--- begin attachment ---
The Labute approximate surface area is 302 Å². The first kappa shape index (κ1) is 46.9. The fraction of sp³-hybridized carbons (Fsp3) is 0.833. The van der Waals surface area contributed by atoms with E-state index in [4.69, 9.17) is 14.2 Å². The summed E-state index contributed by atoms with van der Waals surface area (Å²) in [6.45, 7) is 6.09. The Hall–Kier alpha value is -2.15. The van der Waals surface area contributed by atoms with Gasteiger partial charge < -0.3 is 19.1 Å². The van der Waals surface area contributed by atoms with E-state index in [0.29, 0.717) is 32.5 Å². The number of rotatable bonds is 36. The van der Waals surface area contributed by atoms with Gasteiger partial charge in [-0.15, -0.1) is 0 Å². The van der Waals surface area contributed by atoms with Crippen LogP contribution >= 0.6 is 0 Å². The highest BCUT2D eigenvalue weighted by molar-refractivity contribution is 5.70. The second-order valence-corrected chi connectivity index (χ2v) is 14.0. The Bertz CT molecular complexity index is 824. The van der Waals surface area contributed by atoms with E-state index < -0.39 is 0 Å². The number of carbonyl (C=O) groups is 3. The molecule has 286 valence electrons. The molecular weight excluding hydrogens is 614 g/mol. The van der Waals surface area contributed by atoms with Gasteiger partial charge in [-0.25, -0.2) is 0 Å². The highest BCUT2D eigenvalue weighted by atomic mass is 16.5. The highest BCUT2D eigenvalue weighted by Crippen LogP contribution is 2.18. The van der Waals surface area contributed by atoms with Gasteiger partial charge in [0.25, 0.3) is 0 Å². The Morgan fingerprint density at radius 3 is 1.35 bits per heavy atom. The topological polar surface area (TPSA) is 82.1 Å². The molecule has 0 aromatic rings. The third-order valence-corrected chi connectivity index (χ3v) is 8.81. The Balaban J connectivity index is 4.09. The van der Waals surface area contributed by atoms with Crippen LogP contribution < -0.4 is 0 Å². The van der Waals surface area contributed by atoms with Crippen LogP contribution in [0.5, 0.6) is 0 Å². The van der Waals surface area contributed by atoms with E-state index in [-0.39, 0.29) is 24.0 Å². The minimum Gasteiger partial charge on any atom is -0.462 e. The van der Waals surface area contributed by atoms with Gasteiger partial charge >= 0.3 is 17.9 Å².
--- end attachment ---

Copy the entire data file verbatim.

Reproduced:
The Labute approximate surface area is 302 Å². The first kappa shape index (κ1) is 46.9. The fraction of sp³-hybridized carbons (Fsp3) is 0.833. The van der Waals surface area contributed by atoms with E-state index in [4.69, 9.17) is 14.2 Å². The summed E-state index contributed by atoms with van der Waals surface area (Å²) in [6.45, 7) is 6.09. The Hall–Kier alpha value is -2.15. The van der Waals surface area contributed by atoms with Gasteiger partial charge < -0.3 is 19.1 Å². The van der Waals surface area contributed by atoms with E-state index in [0.29, 0.717) is 32.5 Å². The number of rotatable bonds is 36. The van der Waals surface area contributed by atoms with Gasteiger partial charge in [-0.15, -0.1) is 0 Å². The van der Waals surface area contributed by atoms with Crippen LogP contribution >= 0.6 is 0 Å². The highest BCUT2D eigenvalue weighted by molar-refractivity contribution is 5.70. The second-order valence-corrected chi connectivity index (χ2v) is 14.0. The Bertz CT molecular complexity index is 824. The van der Waals surface area contributed by atoms with E-state index < -0.39 is 0 Å². The number of carbonyl (C=O) groups is 3. The molecule has 286 valence electrons. The molecular weight excluding hydrogens is 614 g/mol. The van der Waals surface area contributed by atoms with Gasteiger partial charge in [-0.25, -0.2) is 0 Å². The highest BCUT2D eigenvalue weighted by atomic mass is 16.5. The highest BCUT2D eigenvalue weighted by Crippen LogP contribution is 2.18. The van der Waals surface area contributed by atoms with Gasteiger partial charge in [0.25, 0.3) is 0 Å². The Morgan fingerprint density at radius 3 is 1.35 bits per heavy atom. The topological polar surface area (TPSA) is 82.1 Å². The molecule has 0 aromatic rings. The third-order valence-corrected chi connectivity index (χ3v) is 8.81. The Balaban J connectivity index is 4.09. The van der Waals surface area contributed by atoms with Crippen LogP contribution < -0.4 is 0 Å². The van der Waals surface area contributed by atoms with Crippen LogP contribution in [0.5, 0.6) is 0 Å². The van der Waals surface area contributed by atoms with E-state index in [-0.39, 0.29) is 24.0 Å². The minimum Gasteiger partial charge on any atom is -0.462 e. The van der Waals surface area contributed by atoms with Gasteiger partial charge >= 0.3 is 17.9 Å².